Today we will learn How to configure Samba Server with Debian 11. Communication is the key point of having a server. But, what if resources are not able to communicate with each other? Yes, this could happen when you are having both Linux and Windows. Sharing resources b/w Linux and windows can be difficult. Samba is the solution for the challenge. The Samba server facilitates sharing resources in a hybrid environment.
Introduction to Samba Server.
Samba is the utility that allows communication with SMB (Server Message Block) protocol. While working in a hybrid environment, things can be challenging. Even handling routine operations like file/resource sharing or printer sharing can be a challenge.
Getting backups for the Inter-OS environment, working under MS active directories is not possible without Samba.
Key Features of Samba Server.
- Key purpose is the share printer and files between Linux and Windows.
- Samba comes as intergrated part of many MS windows Server alternatives e.g. Zentyal.
- May commercial or enen open souces NAS utilies as based on Samba. e.g. TrueNas.
- Latest version of Samba i.e. 4.0 make it possible to join Linux os as MS AD client.
- A easy and quick to deploy utility.
How to install Samba server
Check what is the IP address of the server. Our scenario will be having 192.168.135.131.
# ip addr
# apt update
Install required package for Samba server.
# apt install samba
Enable samba service on reboot.
# systemctl enable smbd
Open the following ports on the firewall.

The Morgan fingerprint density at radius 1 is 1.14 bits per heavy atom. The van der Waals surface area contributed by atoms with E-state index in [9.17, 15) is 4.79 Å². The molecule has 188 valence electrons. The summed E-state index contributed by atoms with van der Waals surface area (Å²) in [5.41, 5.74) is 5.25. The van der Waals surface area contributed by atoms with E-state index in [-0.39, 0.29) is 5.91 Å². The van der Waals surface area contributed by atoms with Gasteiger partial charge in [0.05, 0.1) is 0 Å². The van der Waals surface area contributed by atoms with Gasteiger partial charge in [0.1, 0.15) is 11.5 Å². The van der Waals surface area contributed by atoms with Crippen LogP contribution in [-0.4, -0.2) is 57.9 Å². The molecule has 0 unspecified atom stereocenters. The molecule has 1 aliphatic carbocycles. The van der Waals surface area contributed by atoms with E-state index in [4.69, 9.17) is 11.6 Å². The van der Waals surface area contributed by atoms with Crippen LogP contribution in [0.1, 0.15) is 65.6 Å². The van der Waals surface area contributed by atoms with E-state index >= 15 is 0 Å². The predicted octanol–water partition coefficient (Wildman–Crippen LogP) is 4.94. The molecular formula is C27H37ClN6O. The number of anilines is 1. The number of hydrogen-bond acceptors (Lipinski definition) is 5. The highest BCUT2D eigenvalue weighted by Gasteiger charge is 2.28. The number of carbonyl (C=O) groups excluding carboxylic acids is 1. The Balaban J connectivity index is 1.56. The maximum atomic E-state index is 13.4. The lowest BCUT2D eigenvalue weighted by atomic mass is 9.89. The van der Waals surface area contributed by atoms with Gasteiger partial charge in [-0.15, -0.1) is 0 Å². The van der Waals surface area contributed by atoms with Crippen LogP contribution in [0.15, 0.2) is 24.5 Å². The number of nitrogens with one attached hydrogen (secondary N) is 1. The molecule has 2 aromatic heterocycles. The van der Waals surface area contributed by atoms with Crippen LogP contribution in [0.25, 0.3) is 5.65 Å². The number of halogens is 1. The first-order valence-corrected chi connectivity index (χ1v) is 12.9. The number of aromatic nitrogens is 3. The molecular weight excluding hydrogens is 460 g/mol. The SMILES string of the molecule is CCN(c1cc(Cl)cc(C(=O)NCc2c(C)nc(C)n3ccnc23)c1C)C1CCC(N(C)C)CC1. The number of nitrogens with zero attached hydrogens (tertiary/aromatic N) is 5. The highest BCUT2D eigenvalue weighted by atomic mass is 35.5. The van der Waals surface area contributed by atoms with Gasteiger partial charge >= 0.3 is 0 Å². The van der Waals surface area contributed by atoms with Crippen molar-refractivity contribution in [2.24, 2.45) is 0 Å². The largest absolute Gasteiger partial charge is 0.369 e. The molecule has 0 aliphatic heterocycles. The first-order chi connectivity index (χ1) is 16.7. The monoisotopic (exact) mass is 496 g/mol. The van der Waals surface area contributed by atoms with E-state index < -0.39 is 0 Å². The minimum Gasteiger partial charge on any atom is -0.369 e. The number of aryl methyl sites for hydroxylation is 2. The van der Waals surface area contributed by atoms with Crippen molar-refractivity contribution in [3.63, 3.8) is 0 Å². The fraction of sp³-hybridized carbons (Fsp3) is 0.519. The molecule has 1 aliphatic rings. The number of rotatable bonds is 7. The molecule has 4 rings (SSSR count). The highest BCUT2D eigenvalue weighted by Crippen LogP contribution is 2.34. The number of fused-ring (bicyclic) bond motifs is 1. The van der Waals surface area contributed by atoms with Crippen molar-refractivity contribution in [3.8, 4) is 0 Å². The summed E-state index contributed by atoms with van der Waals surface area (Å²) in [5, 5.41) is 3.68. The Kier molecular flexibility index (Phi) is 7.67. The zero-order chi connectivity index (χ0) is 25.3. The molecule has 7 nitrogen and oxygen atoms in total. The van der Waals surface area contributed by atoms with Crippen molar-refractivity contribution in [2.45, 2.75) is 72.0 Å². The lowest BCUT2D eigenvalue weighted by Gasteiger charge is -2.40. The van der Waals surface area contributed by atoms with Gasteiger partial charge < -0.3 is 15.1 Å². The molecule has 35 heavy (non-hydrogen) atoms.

# ufw allow 139 # ufw allow 445
Now, restart the smbd service
# systemctl restart smbd
Check running status of service.
# systemctl status smbd
Till now everything seems working file.
How to setup samba share.
We have configured the service successfully, now require to setup up a share. We have to define a folder that will be shared across the network. In our example, the scenario folder name will be smbshare.
Create a folder first.
# mkdir /smbshare
Before editing, copy the samba configuration file for the safe side.
# cp /etc/samba/smb.conf smb.conf.orig
Let’s edit the conf file and amend the following line at the bottom.
[samba-share] comment = unixcop share path = /smbshare read-only = no browsable = yes writeable=yes
Comment= A small description of your share.
Path= Absolute path of the shared folder.
read-only= no. The folder will be having read-write permission.
Browsable =yes. The resource can be listed over the network.
Save and exit that file.
Add a samba user to provide access over the internet.
# useradd smbuser
Provide smb authentication to the newly created user i.e. smbuser.
Make smbuser owner for samba share.
# chown smbuser:smbuser /smbshare/
Restart the samba service once again.
# systemctl restart smbd
Open an MS window client. Browse with the IP address of samba share and press enter.
You are able to see the shared resources.
Open share and try to create a file.
See if you are able to see that ‘test’ folder in the smb server machine? yes, we can see that folder here too.
Mount /shared folder on MS windows client permanently. Click on the computer, then select the ‘Map Network Drive’ option.
Provide samba share path. Assing a drive id and finish.
Samba share will be available for us as a drive now, we don’t require to mount that folder every time.
Now we have successfully tested and running the samba server.
Make sure to keep samba ports open on the firewall. Sometimes samba doesn’t work properly if the writeable=yes comment is not amended in conf file. Before testing share on ms windows make sure both server and client are on the same network. Refer to our other documentation for samba server configurations based on different Linux OS. Stay tuned.
This webpage solved my Samba issues with Linux Mint 5 Debian Edition with bttrfs filesystem and timeshift configured.
Thanks for this little explanation.